Building an Epidemic of Connection

In my latest Huffington Post blog, I write about staring down the epidemic of loneliness in an effort to build an epidemic of connection. Through the use of counseling and through building our abilities to effectively connect with those around us, we can help to break down the walls of isolation and shame in our communities.

 

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Berries. Berry cubes. And berry smoothies.

It’s summertime, which means lots of delicious berries.

I recently attended a training on nutrition and mental health (for counselors), and it got me thinking about how I could easily introduce more healthy foods into my day. I don’t like fish, and tree nuts are out because of the food allergies, which means I don’t get a lot of omega-3s. (It’s okay if you want to tune out the nutrition nitty-gritty details here, I usually do). Anyway, those of us with food restrictions and picky palates can easily miss out on important aspects of our nutrition. For me, an easy fix to this is adding in ground flax seed to my diet. Doesn’t bother me, and it tastes kind of nutty, so I’m all for it! Also, blueberries are really good for you. So I decided I should eat more blueberries.

If there’s something you find you are missing in your diet, there may be an easy way to introduce it.  Even for the most complicated of eaters.  (One more complication for me: in the summertime, I get Oral Allergy Syndrome, which means that fresh fruits and veggies can make my lips swell up with hives because of the pollination process. The solution? Cook the fruits and veggies first.)

I don’t love the idea of adding supplements instead of real food, but I do love the idea of making healthy food easier. Which is why I decided to do some berry-smoothie prep.

So here’s what I did: cooked up some berries in a delicious manner, immersion-blended them, and froze the results in ice cube trays. It’s amazing what you can do with ice cube trays. The freezer is a lazy healthy person’s best friend. Now I can make healthy smoothies that won’t give me Kardashian lips!  And I don’t have to rush to eat 30 smoothies in a week before the berries go bad.

Here’s how it’s done:

FIRST, the berry cubes.

Heat a bit of vegetable oil in a pot with a dash of cinnamon and a little splash of vanilla. Add a bunch of blueberries and strawberries, simmer on low for about 15 minutes, stirring occasionally.

Next, either use an immersion blender to puree, or transfer to a blender to puree.

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Let the whole thing cool and then pour into ice cube trays to freeze.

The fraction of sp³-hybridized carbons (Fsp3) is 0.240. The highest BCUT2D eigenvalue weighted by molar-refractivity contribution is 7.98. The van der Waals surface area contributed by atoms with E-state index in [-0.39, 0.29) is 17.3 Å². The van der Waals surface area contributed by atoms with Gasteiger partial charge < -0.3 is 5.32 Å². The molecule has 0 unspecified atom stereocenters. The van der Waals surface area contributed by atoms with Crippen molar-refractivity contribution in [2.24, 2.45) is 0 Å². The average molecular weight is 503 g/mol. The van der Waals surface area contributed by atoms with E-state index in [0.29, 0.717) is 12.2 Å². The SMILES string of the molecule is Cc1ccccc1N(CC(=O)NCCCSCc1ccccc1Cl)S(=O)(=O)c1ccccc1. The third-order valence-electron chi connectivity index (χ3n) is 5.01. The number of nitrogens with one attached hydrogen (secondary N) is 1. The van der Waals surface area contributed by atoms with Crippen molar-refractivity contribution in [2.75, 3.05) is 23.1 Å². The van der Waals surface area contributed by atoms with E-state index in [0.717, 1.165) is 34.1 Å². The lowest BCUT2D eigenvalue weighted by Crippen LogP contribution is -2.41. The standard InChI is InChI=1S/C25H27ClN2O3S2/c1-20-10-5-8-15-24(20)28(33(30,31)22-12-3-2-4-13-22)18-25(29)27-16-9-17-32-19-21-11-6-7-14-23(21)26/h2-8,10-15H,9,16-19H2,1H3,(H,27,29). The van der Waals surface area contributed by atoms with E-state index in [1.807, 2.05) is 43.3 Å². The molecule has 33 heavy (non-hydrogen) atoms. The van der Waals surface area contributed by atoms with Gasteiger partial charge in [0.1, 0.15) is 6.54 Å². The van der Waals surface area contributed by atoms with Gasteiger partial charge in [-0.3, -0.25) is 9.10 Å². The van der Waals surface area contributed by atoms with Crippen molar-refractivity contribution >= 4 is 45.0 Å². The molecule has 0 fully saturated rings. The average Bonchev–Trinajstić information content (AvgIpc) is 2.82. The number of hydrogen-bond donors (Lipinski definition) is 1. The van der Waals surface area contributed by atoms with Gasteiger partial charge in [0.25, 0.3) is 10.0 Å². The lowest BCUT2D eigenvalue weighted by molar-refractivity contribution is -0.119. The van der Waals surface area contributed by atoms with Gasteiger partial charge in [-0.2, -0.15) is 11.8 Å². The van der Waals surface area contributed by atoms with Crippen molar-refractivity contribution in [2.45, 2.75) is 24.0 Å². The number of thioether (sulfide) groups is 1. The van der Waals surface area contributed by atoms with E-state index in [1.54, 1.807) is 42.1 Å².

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SECOND, to make Johanna’s healthy berry smoothie:

Into a blender add several berry cubes, a glug of milk, a healthy squirt of honey, a cup of your favorite yogurt, and 1/4 to 1/2 a cup of ground flax seed. And a bit of peanut butter if you’d like. Bananas optional. Blend, add some more water or milk for the right thickness, and YUM.

Berries. Berry cubes. And berry smoothies.

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3 years later, sausage.

For three years I did not eat sausage.

After I was diagnosed with severe food allergies to anything derived from a hot pepper (paprika, cayenne, chipotle, chili, etc) and tree nuts, I discovered that sausage is pretty much always made with some variety of pepper. No more Jimmy Dean or MickeyD’s breakfast sandwiches for me.

I’d had several people tell me I could make sausage, but I was convinced that the process itself would be so gross and disgusting that I would never want to eat it again. So I said no, thanks. (cue squinched-up face in disgust). Until my neighbor Liz decided that we could do it.

“I’ll handle the raw meat,” she said. “It’ll be easy.”

Liz is a force of bubbly nature when she gets an idea in her mind, so I knew this was happening. She texted me a picture of the meat she had chosen (ground pork) to make sure it was allergy-okay, and brainstormed ideas for fillings. She sent me a YouTube video. She told me to make sure I had Saran-wrap. I was confused and skeptical – since I hadn’t watched the YouTube video – but pulled out the Saran-wrap anyway.  There was a knock at the door.

“Okayy, let’s do this! Are you ready?” she asked, eyes wide with excitement.

“Yeah,” I responded. I grinned and made a face. “Is it gonna be gross?”

“I’ll handle all the meat, promise.” And she did.

We pulled out all the ingredients and got to work. It was no more disgusting than making meatballs! And it was really, really easy. I couldn’t believe it. Let it go on the record that I was wrong and Liz was right.  Here’s how you do it, with all credit going to Liz:

In a mixing bowl, place ground pork or turkey. Mix in spices you want (I did one version with basil, garlic, oregano, and a bit of parmesan cheese; one version with feta, dill, garlic, and basil). To make it all stick together, I’d recommend adding one egg.  We didn’t this first time but I plan to next time.

Take a big handful and roll it hot-dog style on a piece of Saran-wrap. Wrap the Saran-wrap around it and twist the ends. Do this for all the meat.

Par-boil the sausage by placing it (inside its Saran-wrap casing) in boiling water. Leave it until the meat turns white and the shape is solid; use tongs to remove from the water and let cool. Remove from the “casing” and either freeze it or cook it the rest of the way.

You can grill it or cook it up in a skillet. It wasn’t grilling weather the first time around, so I went for the skillet option, added some extra feta and carrots, and here’s what I got:

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And it tasted as good as it looks. YUM. Thanks, neighbor.

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